This post was updated on Jan. 24 at 4:50 p.m.
Alexandra Latshaw and Elizabeth Mills spend much of their time in physics laboratories, meticulously planning experiments and scribbling down equations that look like they belong on a “The Big Bang Theory” whiteboard.
However, because they are women in a male-dominated field, they said they don’t always feel like physicists.
“At times, I couldn’t call myself a physicist,” said Latshaw, a physics graduate student. “Whenever I would struggle, I would often seriously doubt my own abilities and think ‘Maybe it’s me. Maybe I’m just not cut out for this.’”
According to an American Physical Society and American Institute of Physics report, women earn less than 20 percent of all US bachelor’s degrees in physics, and that number shrinks even further at the graduate level.
Latshaw and Mills, co-chairs of the student group Women in Physics and Astronomy, raised more than $50,000 to host the Conference for Undergraduate Women in Physics at the Meyer and Renee Luskin Conference Center from Friday to Saturday. About 250 students attended the event, which is sponsored annually by APS.
The conference included workshops on professional development and psychological issues affecting physics students, such as impostor syndrome. Many women in science, technology, engineering and math fields suffer from impostor syndrome, a psychological effect that causes individuals to doubt their own accomplishments and consider themselves frauds, Latshaw said.
Mills, a graduate student in physics, said the conference was designed to educate students about ways to pursue careers in physics and to facilitate lifelong connections between women in the physical sciences.
Mills said the gender disparity in physics can have subtle effects on women’s confidence and that she has felt these effects herself during her academic career.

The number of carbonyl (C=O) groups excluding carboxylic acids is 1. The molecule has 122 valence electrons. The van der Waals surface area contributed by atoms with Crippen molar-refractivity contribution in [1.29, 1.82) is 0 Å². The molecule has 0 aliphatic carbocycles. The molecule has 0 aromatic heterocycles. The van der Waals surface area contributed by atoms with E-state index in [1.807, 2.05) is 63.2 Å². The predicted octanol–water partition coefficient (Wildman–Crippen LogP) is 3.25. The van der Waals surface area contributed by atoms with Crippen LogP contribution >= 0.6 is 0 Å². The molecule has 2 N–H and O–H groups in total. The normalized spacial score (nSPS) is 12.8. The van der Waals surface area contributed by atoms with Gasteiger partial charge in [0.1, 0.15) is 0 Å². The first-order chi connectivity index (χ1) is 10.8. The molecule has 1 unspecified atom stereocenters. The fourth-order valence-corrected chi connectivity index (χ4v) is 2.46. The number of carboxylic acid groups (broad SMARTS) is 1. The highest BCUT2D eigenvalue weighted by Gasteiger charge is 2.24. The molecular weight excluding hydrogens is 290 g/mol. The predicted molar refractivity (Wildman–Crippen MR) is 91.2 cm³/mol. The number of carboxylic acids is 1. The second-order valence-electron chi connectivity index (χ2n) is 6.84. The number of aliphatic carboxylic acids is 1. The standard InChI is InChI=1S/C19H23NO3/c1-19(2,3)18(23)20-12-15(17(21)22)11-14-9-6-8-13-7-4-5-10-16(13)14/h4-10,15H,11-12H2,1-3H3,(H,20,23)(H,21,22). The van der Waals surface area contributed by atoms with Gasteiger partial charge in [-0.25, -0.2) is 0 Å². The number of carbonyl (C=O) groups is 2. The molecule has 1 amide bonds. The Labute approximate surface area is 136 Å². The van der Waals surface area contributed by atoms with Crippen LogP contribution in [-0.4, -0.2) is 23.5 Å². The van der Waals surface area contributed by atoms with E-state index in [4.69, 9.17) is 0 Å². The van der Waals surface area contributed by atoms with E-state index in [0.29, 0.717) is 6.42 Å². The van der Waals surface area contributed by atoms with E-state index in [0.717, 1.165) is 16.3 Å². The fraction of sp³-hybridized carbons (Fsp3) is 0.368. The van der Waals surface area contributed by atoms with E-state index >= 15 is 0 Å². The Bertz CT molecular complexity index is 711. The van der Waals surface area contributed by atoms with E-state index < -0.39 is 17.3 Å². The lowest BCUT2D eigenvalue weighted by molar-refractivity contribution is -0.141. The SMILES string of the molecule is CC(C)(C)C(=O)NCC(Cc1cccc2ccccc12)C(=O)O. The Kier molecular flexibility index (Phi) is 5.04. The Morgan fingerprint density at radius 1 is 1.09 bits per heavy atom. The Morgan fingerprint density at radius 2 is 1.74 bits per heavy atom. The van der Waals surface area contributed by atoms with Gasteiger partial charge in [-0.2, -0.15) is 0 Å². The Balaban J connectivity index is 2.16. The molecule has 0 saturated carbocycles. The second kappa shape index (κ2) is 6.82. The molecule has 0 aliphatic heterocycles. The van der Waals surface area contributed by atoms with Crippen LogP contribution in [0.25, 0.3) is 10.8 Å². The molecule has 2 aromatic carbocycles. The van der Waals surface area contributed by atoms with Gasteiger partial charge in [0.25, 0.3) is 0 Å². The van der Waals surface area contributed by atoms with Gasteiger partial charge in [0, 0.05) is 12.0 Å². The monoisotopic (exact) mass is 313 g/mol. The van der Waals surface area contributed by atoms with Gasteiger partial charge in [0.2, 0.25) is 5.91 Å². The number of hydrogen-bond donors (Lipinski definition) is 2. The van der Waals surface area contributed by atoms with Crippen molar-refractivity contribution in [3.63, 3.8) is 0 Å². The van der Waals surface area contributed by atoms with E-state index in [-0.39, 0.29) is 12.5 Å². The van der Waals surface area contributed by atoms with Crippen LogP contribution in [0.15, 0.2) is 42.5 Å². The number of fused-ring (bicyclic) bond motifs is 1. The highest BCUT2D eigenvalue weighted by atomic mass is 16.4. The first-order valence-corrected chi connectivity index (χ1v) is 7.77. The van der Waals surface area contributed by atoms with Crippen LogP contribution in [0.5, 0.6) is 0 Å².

“Being different is hard,” Mills said. “When you are in an environment where you feel like an outsider, it’s very easy to lose your sense of self and to doubt your own abilities.”
Students at the conference said seeing so many other female STEM students at the conference was inspiring.
“I was always afraid to take STEM classes because I wasn’t good enough,” said Maipaluku Moua, a biotechnology student from Sacramento who attended the conference. “Coming to a conference like this and seeing so many other bright, ambitious women makes (being a female physics major) feel more normal, and it’s very empowering.”
APS, a nonprofit organization focused on advancing physics education, selected one West Coast university out of several applicants to host the conference. Mills and Latshaw, with the aid of the UCLA site faculty advisor Stuart Brown, started working on their proposal more than two years ago. The APS chose UCLA to host the conference last summer.
Though the APS provides some basic funding for the conference, because of the event’s large scale, Latshaw and Mills said they had to raise funds for much of the event on their own. They said they relied mostly on university funding sources and also received financial support from organizations such as NASA.
According to Latshaw and Mills, they used their fundraising to include more programming than any previous conference and also generated one of the largest attendances in the conference’s history.
“We would really like to expand our outreach in the future,” Mills said. “We realize that there are several other groups, like ethnic and racial minorities, that also face similar issues, and that’s something we would love to focus on in the future.”
Mills and Latshaw added they hope the conference helps people feel more comfortable embracing their differences.
”We really want these women to be confident in their abilities and see their diversity as a good thing,” Latshaw said.